If you’re currently living in a densely populated area but considering building a rural homestead, maybe one that’s off-the-grid, you must also think about which state is the best choice for building that homestead in.
Truth be told, you can find rural land to build a homestead and live a self-sufficient lifestyle in literally any of the fifty states. Yes, even Hawaii. But there’s also no denying that some states have a serious advantage in this regard over others.
The one state that might have the most advantages over any other is a state that many people would not even think of: Idaho.
While it’s mostly known for its natural beauty and ski resorts, Idaho also has many things going for it for why it may be the most overlooked state for those looking for property to live a rural and self-sufficient life.
Is Idaho the prepper’s promised land that you’ve been searching for? Only you can decide if it is for yourself, but here are some good reasons why you should strongly consider it:
Idaho has some of the most relaxed laws on homesteading and off-grid homes in the entire country.
There are very few restrictions on how many acres you can own, and in most areas you can build a home without a permit.
Fortunately, you don’t need a lot of land to become completely self-sufficient. In fact, 1/4 acre is enough, if you follow this comprehensive guide.
Living off-grid in Idaho is 100% legal, so long as you’re not violating any local building codes. You’re also legally allowed to harvest rainwater on your property as well.
The state also offers a homestead exemption that grants owners of homestead a $100,000 protection from their creditors if they file a Declaration of a Homestead. This means that your homestead cannot be seized, so long as it is your primary residence, if you have a pending debt.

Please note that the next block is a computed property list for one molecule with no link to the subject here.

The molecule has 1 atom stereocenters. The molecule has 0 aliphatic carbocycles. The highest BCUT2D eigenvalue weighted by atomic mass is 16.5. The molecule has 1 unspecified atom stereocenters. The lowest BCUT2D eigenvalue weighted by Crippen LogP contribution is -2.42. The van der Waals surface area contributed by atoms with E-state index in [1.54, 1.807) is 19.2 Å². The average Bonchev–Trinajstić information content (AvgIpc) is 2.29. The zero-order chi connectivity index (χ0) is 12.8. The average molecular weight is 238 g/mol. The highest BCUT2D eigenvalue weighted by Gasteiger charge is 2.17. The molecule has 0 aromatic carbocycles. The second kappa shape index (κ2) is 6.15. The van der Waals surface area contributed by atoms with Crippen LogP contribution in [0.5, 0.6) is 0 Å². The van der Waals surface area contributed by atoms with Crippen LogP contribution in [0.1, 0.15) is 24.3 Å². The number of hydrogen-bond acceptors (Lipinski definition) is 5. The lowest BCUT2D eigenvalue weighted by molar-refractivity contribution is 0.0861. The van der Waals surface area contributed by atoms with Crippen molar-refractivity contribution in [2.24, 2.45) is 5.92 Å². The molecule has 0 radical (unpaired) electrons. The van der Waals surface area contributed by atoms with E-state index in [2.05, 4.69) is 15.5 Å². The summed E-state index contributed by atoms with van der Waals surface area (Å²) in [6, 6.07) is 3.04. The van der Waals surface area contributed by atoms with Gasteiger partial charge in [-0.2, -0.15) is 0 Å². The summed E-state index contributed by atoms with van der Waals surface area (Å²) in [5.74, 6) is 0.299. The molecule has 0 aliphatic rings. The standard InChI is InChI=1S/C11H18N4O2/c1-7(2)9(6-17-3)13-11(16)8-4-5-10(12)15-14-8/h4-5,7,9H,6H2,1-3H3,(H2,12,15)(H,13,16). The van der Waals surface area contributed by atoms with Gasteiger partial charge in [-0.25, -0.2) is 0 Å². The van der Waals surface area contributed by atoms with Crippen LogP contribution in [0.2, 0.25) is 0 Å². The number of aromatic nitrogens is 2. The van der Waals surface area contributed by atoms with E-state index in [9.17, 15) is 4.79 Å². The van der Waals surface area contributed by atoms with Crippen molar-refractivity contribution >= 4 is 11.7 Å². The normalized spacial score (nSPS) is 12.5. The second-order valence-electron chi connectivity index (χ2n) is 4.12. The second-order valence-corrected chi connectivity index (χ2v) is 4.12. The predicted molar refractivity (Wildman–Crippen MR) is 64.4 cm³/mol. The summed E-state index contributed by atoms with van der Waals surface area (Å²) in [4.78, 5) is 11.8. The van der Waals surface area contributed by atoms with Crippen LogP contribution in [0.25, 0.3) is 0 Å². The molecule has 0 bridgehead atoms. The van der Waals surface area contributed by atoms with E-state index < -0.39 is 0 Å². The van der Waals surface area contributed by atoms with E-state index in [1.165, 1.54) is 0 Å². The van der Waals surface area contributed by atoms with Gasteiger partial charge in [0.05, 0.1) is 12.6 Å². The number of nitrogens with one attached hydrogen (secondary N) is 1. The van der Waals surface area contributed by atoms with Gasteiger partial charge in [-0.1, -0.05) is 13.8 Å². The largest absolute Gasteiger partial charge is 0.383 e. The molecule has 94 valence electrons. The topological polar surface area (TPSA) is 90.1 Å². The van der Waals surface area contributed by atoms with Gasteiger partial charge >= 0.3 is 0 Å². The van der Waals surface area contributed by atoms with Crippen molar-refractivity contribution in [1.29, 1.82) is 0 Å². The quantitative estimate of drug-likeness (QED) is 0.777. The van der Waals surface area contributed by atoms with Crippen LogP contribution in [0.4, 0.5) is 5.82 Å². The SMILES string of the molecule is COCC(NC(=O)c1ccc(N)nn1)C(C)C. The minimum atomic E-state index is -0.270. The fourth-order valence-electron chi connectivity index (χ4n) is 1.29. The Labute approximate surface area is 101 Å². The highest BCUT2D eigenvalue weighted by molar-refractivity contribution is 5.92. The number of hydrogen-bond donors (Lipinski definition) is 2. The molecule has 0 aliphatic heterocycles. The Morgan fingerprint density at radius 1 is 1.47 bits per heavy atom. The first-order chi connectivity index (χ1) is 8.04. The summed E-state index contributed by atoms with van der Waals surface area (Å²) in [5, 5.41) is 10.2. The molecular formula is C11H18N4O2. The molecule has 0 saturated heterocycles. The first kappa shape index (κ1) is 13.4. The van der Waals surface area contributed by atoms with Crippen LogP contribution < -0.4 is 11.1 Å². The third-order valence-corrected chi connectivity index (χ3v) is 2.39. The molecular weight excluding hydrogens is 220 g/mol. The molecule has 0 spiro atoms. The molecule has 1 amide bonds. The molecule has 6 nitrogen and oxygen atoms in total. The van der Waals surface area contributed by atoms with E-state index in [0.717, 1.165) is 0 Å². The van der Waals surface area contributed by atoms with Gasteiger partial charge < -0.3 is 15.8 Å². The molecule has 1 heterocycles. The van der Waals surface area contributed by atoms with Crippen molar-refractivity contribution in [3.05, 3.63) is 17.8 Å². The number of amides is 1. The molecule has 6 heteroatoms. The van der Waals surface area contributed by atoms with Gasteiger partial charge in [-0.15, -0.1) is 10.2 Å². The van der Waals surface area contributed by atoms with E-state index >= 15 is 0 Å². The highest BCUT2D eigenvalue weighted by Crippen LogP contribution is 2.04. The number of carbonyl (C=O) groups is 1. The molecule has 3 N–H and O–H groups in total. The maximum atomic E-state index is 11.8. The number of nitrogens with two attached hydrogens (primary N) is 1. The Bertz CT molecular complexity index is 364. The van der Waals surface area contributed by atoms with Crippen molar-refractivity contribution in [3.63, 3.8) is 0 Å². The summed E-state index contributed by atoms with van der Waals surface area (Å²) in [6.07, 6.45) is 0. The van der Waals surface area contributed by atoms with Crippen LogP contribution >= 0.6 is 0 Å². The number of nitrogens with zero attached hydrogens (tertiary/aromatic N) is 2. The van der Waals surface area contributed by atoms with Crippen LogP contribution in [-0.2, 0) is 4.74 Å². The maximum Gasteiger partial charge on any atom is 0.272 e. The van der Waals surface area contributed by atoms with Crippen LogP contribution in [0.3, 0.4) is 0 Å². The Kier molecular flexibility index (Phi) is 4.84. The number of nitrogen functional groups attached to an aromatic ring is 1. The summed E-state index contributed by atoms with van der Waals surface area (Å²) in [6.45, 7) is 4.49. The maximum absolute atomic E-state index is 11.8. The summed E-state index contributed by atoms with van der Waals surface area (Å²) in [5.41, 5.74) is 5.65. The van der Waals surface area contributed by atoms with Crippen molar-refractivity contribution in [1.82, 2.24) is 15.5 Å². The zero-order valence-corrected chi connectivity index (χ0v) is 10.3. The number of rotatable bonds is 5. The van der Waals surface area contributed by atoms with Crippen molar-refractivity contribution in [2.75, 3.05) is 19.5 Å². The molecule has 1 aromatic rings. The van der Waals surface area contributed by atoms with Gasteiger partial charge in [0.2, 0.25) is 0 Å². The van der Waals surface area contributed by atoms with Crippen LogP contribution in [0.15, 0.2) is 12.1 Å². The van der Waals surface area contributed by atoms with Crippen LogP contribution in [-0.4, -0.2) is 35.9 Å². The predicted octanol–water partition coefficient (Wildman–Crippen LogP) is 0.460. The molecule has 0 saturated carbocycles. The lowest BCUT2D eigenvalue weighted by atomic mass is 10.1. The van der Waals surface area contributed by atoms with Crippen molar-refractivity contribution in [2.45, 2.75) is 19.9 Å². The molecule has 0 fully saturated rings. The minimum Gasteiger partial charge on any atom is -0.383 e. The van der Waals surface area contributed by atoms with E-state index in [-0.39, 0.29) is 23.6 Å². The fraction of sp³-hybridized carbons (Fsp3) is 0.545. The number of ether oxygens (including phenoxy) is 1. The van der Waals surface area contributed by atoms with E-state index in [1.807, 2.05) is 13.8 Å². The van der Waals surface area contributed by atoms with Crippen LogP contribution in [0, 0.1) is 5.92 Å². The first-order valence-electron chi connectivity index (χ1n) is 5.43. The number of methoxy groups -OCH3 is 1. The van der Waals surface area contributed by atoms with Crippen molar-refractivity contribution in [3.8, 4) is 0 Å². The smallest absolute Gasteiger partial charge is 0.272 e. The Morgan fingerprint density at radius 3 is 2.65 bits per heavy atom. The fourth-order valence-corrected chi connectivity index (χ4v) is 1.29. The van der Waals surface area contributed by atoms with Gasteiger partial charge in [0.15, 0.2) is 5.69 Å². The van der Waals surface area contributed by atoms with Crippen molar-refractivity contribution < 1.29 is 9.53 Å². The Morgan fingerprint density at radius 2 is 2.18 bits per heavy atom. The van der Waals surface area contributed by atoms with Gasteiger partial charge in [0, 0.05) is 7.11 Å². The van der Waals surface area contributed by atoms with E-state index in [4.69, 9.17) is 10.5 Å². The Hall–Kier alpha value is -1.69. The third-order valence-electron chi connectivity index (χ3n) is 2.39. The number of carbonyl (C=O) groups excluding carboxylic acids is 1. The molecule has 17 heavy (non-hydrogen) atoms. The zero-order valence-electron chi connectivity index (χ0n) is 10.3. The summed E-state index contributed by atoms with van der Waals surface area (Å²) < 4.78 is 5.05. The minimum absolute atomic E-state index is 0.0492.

Idaho also offers a tax credit from the income tax for 40% of the solar system that you set up to generate off grid power, and that’s on top of the tax credit that you can get at the Federal level.
Located right along the Rocky Mountains, Idaho is a very mountainous state. While the southern region of the state around Boise is dry and flat, the northern and eastern parts of the state are very mountainous.
One of the main features that you should look for in a homestead is for it to be surrounded by mountains or hills to help block it from view from anyone traveling along the freeways or highways and to ensure it’s more hidden. It’s not hard to find such property for sale in Idaho.
Good Soil For Gardening And Farming
The lands of Idaho are fertile, although in the northern areas of the state it should be noted that the growing period of the year can be short due to the fact that winter is long.
The most commonly grown crop in Idaho is the potato. This is why Idaho is often called the ‘potato state’ as it generates more than one third of total potato production in the United States.
Other kinds of crops that are commonly grown in Idaho include beans, beans, hay, and wheat. Greenhouses are commonly used in Idaho to keep the growing season going during winter.
Low Population Density
Idaho is a decently large state with a smaller population of around 1.8 million people. However, the population of the state has been rising in recent years as many people have been moving to Idaho from more liberal states with a higher cost-of-living such as California.
But even though the population is expected to rise further, most of that population increase is being centered in Boise and the surrounding cities. The more rural and mountainous parts of the state, especially in the east and the north, still have low populations.